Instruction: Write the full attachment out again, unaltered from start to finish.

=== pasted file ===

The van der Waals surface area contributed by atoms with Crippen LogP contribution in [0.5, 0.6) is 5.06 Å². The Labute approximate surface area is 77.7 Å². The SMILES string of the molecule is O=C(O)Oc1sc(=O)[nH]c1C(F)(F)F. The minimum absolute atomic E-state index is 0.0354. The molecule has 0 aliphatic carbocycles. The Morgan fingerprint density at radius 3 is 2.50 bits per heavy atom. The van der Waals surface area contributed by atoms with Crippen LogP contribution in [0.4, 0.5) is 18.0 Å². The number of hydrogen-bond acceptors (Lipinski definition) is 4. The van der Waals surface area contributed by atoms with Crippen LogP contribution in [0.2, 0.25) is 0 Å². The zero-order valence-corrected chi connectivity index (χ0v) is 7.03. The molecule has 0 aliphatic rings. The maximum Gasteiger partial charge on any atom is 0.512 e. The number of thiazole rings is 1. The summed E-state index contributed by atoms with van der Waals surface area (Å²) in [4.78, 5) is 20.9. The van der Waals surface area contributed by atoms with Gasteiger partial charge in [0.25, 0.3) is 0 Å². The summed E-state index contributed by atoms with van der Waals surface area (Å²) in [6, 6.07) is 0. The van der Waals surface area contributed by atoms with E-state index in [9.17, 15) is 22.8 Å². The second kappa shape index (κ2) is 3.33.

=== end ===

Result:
The van der Waals surface area contributed by atoms with Crippen LogP contribution in [0.5, 0.6) is 5.06 Å². The Labute approximate surface area is 77.7 Å². The SMILES string of the molecule is O=C(O)Oc1sc(=O)[nH]c1C(F)(F)F. The minimum absolute atomic E-state index is 0.0354. The molecule has 0 aliphatic carbocycles. The Morgan fingerprint density at radius 3 is 2.50 bits per heavy atom. The van der Waals surface area contributed by atoms with Crippen LogP contribution in [0.4, 0.5) is 18.0 Å². The number of hydrogen-bond acceptors (Lipinski definition) is 4. The van der Waals surface area contributed by atoms with Crippen LogP contribution in [0.2, 0.25) is 0 Å². The zero-order valence-corrected chi connectivity index (χ0v) is 7.03. The molecule has 0 aliphatic rings. The maximum Gasteiger partial charge on any atom is 0.512 e. The number of thiazole rings is 1. The summed E-state index contributed by atoms with van der Waals surface area (Å²) in [4.78, 5) is 20.9. The van der Waals surface area contributed by atoms with Gasteiger partial charge in [0.25, 0.3) is 0 Å². The summed E-state index contributed by atoms with van der Waals surface area (Å²) in [6, 6.07) is 0. The van der Waals surface area contributed by atoms with E-state index in [9.17, 15) is 22.8 Å². The second kappa shape index (κ2) is 3.33.